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Sag Harbor Partnership In Contract To Buy Iconic Sag Harbor Cinema

Nicole Barylski

While the fire was certainly a devastating setback, the Partnership knew the Cinema was too important to the community to give up. (Photo: Michael Heller)

When a fire tore through Main Street in Sag Harbor in December 2016, it tragically left the Sag Harbor Cinema a shell of what the iconic Hamptons landmark used to be, destroying the entire front of the Cinema, in addition to several adjoining buildings.

But, after months of negotiations, The Sag Harbor Partnership has announced that they have entered into a contract to purchase the Sag Harbor Cinema from its longtime owner, Gerald Mallow.

"Most people don't know that a group met back in 2009 to see about buying and preserving the Cinema when it was advertised then for sale. We were concerned that we'd lose it to some big business, and Main Street would be irrevocably changed," explained April Gornik, head of the group and Vice President of Sag Harbor Partnership. "We reassembled again last July, with new input and members, when Gerry [Mallow] approached us about wanting to sell the Cinema to someone who'd preserve it."

While the fire was certainly a devastating setback, the Partnership knew the Cinema was too important to the community to give up. "We were set to be in contract by the end of December when the fire threw everything into disarray, but we didn't lose hope," Gornik shared. "We've been working with experts for eight months to ascertain how best to rebuild the Cinema, make it profitable, and serve the community, and we're grateful that Gerry stuck with us."

The Partnership plans to fund restoration efforts through private generous donors and will preserve the beloved cultural pillar into its former glory so it can continue the Cinema's long tradition of excellent programming, which Mallow has upheld for the last 38 years.

The Cinema's exterior would be rebuilt replicating renowned architect John Eberson's original design, which simply would not be complete without the iconic "Sag Harbor" sign. Fortunately the sign was not ruined in the fire. It has been repaired and is being stored at Twin Forks Storage until it is ready to be placed in its rightful home. The Partnership's goal is to have a temporary façade installed as soon as possible.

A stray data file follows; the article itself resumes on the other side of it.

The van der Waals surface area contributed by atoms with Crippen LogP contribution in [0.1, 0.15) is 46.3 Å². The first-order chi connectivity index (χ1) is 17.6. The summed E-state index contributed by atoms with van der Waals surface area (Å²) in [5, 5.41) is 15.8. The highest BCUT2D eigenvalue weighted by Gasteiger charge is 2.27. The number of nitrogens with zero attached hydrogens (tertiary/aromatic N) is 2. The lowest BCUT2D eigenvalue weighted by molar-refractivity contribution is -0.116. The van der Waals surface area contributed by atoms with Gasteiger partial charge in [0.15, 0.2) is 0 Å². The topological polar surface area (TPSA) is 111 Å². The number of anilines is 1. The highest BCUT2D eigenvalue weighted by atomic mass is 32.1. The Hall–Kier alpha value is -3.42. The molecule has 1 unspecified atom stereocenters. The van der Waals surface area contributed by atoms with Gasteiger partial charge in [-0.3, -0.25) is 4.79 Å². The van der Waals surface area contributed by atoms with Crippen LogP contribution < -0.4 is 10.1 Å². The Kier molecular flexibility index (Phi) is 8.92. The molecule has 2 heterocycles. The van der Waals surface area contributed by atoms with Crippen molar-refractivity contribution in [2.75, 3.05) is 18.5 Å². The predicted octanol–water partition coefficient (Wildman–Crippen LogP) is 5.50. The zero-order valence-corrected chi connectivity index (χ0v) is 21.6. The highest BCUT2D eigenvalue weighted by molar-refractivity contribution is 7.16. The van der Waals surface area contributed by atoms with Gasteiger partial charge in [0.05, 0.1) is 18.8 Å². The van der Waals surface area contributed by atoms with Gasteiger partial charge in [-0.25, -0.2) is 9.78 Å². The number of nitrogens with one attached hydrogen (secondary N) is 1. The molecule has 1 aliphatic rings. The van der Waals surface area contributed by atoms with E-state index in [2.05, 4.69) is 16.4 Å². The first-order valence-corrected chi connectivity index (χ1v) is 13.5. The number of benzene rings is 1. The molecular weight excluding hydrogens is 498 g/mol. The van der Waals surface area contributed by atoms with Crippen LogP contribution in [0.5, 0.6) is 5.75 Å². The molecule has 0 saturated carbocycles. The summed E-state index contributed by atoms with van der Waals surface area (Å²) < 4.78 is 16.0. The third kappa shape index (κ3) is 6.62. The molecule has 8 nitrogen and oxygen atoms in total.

"The Village Board hopes to work closely with the Cinema Group in expediting this project," explained Deputy Mayor Rob Stein.

The purchase of the Cinema would result in the launch of a new not-for-profit, the Sag Harbor Cinema Arts Center (SHCAC), which would be dedicated to year-round education, outreach, and programming.

"The effort of a group of citizens to take action and turn the loss of the iconic building and landmarked sign damaged in the fire into a community arts center for the residents and citizens of the Village is both appreciated and lauded by the Board," shared Mayor Sandra Schroeder.

Back in 2009, film writer and curator Giulia D'Agnolo Vallan of the Venice Film Festival and producer Andrew Fierberg, a member of Film Forum's finance committee, were among the original cinema group that began to lay the groundwork for the Cinema Arts Center. Its programs will be inspired by the art house tradition that Mallow established, supplemented by a rich selection of retrospective programs of international cinema. The Center will also support educational initiatives geared towards local students who will have the chance to learn from the area's impressive artistic community.

"The Cinema Arts Center will provide an opportunity to draw on the talents and experiences of an ever-expanding year-round community on the East End," shared Susan Lacy, filmmaker and creator of the American Masters series on PBS.

As for the inside of the Cinema, the group hopes to preserve the large, historic "curved scope" screen in in the main theater (approximately 250 seats); a second with 150 seats on the same floor, and a smaller 30 seat screening room that will also serve as a classroom, on the second floor. Award-winning architect Allen Kopelson of NK Architects generously created the stunning design pro bono. The Cinema would also feature a locally-owned and sourced cafe downstairs.

During the 2nd annual Big Tent party, the Partnership will celebrate Mr. Mallow as well as raise funds for the purchase and rebuilding of the Cinema. This year's event will take place again in the big tent on Long Wharf on Sunday, July 16. The Partnership's inaugural The Big Tent: Party For The Park last year was tremendously successful with over 800 attendees and over $130,000 in proceeds. The Partnership hopes the alluring combination of libations from local vineyards and beverage purveyors, electrifying music from the HooDoo Loungers, and activities for children will draw another large crowd.

"We expect this year's Big Tent party for the cinema to be a blockbuster," said Nick Gazzolo, President of the Sag Harbor Partnership. "We are fortunate to live in a community where so many people are giving of their time, talent, and money toward restoring such a cultural treasure."

The fundraising efforts are already off to a great start thanks to an anonymous donor who pledged the first 1 million dollars. All contributions to the purchase and rebuilding of the Cinema will be tax-deductible.

"Main Street won't feel whole until that famous sign is shining again," added Gazzolo. "Everyone wants to see this come-back."

For more information, or to donate, visit www.sagharborpartnership.org.

Nicole is the Editor-in-Chief of Hamptons.com where she focuses on lifestyle, nightlife, and mixology. She grew up in the Hamptons and currently resides in Water Mill. www.hamptons.com NicoleBarylski NicoleBarylski

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